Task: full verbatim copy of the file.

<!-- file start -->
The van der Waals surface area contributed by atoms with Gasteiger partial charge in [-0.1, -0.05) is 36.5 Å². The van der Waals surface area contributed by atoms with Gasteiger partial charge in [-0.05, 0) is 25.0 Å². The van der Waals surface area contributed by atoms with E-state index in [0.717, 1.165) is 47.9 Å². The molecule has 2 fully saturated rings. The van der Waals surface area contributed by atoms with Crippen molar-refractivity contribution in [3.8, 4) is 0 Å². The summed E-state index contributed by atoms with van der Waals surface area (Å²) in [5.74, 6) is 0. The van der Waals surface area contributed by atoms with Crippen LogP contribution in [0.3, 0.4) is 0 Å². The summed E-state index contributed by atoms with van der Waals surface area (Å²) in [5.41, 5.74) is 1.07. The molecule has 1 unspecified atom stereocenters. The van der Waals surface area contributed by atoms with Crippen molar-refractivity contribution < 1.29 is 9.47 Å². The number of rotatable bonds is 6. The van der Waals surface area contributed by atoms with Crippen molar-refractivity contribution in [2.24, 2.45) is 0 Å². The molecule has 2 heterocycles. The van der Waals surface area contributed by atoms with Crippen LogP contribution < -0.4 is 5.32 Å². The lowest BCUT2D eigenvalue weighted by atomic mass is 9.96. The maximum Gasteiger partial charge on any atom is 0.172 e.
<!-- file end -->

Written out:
The van der Waals surface area contributed by atoms with Gasteiger partial charge in [-0.1, -0.05) is 36.5 Å². The van der Waals surface area contributed by atoms with Gasteiger partial charge in [-0.05, 0) is 25.0 Å². The van der Waals surface area contributed by atoms with E-state index in [0.717, 1.165) is 47.9 Å². The molecule has 2 fully saturated rings. The van der Waals surface area contributed by atoms with Crippen molar-refractivity contribution in [3.8, 4) is 0 Å². The summed E-state index contributed by atoms with van der Waals surface area (Å²) in [5.74, 6) is 0. The van der Waals surface area contributed by atoms with Crippen LogP contribution in [0.3, 0.4) is 0 Å². The summed E-state index contributed by atoms with van der Waals surface area (Å²) in [5.41, 5.74) is 1.07. The molecule has 1 unspecified atom stereocenters. The van der Waals surface area contributed by atoms with Crippen molar-refractivity contribution < 1.29 is 9.47 Å². The number of rotatable bonds is 6. The van der Waals surface area contributed by atoms with Crippen molar-refractivity contribution in [2.24, 2.45) is 0 Å². The molecule has 2 heterocycles. The van der Waals surface area contributed by atoms with Crippen LogP contribution < -0.4 is 5.32 Å². The lowest BCUT2D eigenvalue weighted by atomic mass is 9.96. The maximum Gasteiger partial charge on any atom is 0.172 e.